“If I want to deprive you of your watch, I shall certainly have to fight for it; if I want to buy your watch, I shall have to pay for it; and if I want a gift, I shall have to plead for it; and, according to the means I employ, the watch is stolen property, my own property, or a donation. Thus we see three different results from three different means. Will you still say that the means do not matter?”
– Mahatma Gandhi (1869 – 1948)
 Are we to believe that we have the capacity to run our own Life without any sort of systematic approach to doing so? Are we to believe that we can self-create and self-sustain well-being, deliver and uphold care everywhere that we’re accountable – on a Life-Wide basis – without organized control over the means to those desired ends? Are we to believe that we can overcome the relentless forces of change, challenge, and resistance without a structured process to exercise reason and judgment, to adjust and adapt in a dynamic and ever-changing environment?
 Lower & Less works to convince us that structure is oppressive, that our personal Life is somehow exempt from the necessities of discipline and order.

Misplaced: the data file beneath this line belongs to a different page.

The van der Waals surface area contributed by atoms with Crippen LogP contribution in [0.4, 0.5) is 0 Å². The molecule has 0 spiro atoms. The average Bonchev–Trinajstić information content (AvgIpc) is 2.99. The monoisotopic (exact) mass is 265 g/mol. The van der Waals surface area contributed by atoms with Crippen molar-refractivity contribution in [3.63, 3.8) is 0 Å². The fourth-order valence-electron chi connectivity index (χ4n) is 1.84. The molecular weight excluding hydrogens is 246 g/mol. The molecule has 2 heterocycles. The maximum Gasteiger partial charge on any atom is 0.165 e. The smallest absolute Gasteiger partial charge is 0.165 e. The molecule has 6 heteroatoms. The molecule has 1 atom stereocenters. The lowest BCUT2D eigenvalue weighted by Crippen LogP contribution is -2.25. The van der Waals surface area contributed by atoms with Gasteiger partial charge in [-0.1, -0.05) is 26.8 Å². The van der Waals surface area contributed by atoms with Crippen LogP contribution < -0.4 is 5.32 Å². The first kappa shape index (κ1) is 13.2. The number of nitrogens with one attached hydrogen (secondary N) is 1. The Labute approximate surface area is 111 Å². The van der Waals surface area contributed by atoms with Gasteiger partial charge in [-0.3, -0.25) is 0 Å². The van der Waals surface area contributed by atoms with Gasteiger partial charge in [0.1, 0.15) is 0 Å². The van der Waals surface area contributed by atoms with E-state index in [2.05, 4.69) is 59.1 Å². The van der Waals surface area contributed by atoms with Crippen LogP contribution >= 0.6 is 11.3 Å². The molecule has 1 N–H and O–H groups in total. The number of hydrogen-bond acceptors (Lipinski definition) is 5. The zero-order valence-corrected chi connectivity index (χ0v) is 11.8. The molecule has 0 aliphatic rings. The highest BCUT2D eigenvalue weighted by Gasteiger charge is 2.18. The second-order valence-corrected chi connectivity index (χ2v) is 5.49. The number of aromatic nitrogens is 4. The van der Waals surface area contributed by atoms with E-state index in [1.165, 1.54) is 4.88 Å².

But where discipline and order are absent, randomness and chaos are present.
The whimsical pursuits of Lower & Less leave our well-being unprotected – progress gains made in select areas are offset by regress in others. To believe that value in Life – externally or internally – can be sustained without a deliberate approach to doing so is to deceive the self, to oppress the self.
 To respect the Life opportunity is to respect the daily challenge we face as owners, leaders, operators, and governors of Life to self-create and self-sustain value across the whole of our accountabilities.
Maintaining control over all we can control – our actions and behaviors – is paramount to our capacity to succeed, to grow, to prosper through time and circumstances. We mustn’t underestimate or lose sight of the discipline and order required to protect and optimize our well-being if we expect to sustain Life Competitiveness. For Highest & Best, that truth is as self-evident as it gets.
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